Cyprus is the latest country to require a financial “bailout” from other European countries to keep its banks and economy from collapsing.
Like Greece, which was bailed out of an economic crisis last year, Cyprus is one of 17 countries in Europe that uses a type of currency, or money, called the Euro.
The problems for Cyprus began with the country’s banks, which loaned money to people who didn’t pay it back. Governments of other countries that use the Euro became nervous that Cypriot banks would fail if they were re-paid, and that the problems could spread to their countries.
But before lending Cyprus the money needed for economic survival — 10-billion euros — the other countries wanted the government of Cyprus to promise to follow their rules about spending, and to agree to combine the country’s two biggest banks into one bank.
In order to get the loans, the government of Cyprus agreed. This meant agreeing to take some money away from people who have accounts and investments in those banks. While final details of the bailout are hammered out, bank customers also have limits on how much money they can take out of the banks each day, and when they travel.
Perhaps understandably, many people is Cyprus and foreigners who have bank accounts there — including many Russians — were unhappy with these promises.
By Jonathan Tilly
The government of Cyprus has said it will take some of the money belonging to its investors to pay off its debt. Many people with these bank accounts have been angered by this and feel betrayed by their government. And, while many Canadians think that this couldn’t happen here, Canada’s recent budget has many experts thinking that it could and would. Do you think the government should have the ability to take money from the people who have bank accounts? Why or why not?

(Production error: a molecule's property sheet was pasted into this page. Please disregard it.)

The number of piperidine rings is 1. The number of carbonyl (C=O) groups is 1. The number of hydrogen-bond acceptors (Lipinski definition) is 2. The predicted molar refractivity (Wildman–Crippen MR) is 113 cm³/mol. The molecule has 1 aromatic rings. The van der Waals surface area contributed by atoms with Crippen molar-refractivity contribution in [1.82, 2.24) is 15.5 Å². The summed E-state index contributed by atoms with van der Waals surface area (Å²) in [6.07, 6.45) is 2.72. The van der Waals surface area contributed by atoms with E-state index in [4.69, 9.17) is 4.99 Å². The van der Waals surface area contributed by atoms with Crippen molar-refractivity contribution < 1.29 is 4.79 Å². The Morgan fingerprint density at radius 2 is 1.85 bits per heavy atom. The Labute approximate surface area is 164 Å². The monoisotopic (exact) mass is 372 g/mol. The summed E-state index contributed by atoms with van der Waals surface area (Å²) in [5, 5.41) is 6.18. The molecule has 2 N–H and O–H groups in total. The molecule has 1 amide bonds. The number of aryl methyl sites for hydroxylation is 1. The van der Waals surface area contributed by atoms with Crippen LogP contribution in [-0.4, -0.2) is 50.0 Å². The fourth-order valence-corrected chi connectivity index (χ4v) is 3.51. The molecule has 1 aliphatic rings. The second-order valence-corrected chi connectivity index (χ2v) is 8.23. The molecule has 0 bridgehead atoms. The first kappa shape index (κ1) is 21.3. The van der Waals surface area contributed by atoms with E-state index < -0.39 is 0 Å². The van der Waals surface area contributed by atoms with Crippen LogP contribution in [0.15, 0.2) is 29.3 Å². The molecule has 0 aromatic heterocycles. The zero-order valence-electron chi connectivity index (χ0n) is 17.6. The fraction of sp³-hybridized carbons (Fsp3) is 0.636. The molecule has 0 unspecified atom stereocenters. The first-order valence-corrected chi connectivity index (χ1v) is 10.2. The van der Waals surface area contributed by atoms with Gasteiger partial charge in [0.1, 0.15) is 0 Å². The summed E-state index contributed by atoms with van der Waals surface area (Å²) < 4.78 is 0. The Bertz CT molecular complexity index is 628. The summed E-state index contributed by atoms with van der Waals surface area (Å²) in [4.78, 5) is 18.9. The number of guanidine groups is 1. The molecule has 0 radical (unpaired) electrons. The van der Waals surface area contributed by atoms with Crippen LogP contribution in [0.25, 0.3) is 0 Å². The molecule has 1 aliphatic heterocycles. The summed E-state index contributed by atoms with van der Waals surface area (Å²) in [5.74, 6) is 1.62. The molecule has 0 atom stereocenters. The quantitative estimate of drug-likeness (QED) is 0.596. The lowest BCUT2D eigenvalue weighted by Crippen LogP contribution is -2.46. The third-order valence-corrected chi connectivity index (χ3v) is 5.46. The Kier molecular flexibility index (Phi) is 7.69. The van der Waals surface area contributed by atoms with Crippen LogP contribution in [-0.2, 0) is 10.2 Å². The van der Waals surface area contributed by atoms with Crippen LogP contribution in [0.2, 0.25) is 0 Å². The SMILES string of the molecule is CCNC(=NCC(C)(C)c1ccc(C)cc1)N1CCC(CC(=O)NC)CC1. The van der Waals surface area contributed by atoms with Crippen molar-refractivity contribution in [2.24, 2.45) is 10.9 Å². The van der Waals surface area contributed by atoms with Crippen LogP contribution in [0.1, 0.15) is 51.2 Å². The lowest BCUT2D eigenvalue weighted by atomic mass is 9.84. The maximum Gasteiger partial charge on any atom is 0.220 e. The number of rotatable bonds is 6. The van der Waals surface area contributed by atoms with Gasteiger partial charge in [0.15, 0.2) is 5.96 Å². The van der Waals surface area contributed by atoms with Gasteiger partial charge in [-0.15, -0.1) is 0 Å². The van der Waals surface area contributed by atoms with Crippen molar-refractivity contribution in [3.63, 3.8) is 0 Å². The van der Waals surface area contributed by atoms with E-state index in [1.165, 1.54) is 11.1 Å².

Reading Prompt: Comprehension Strategies
Teaching Kids News has covered the European economic crisis for over a year. How has your previous knowledge on this topic helped you to understand today’s article? How is it similar to previous stories you have read on TKN? How is it different?
Identify a variety of reading comprehension strategies and use them appro- priately before, during, and after reading to understand texts (OME, Reading: 1.3).
Identify a variety of reading comprehension strategies and use them appropriately before, during, and after reading to understand increasingly complex texts (OME, Reading: 1.3).
Grammar Feature: “I” before “E” except after “C”…
One of my all-time favourite rhymes is: “I before E except after C or when sounding like A as in neighbour or weigh.” It’s really catchy and it helps writers spell tricky words like, ceiling, receiver, believer, and friend. But today’s article contains a word that doesn’t follow this rule, “foreigners.” For this reason, as helpful as it is to have tricks to help remember spellings and grammar, it’s also important to know that they’re tips, and that there are always exceptions.
Circle the correct spelling of each word below and underline the words that are exceptions to the “I before E” rule.
1. Biege, Beige, Bage
2. Wierd, Weerd, Weird
3. Recept, Reciept, Receipt
4. Aight, Eight, Ait, Ieght
5. Society, Socity, Sosiety
6. Naybour, Nieghbour, Neighbour, Neighber, Nieghber
7. Their, Thier, Thayr
8. Hite, Hieght, Height, Hyte
9. Vayn, vien, vein
10. Proteen, Protein, Protien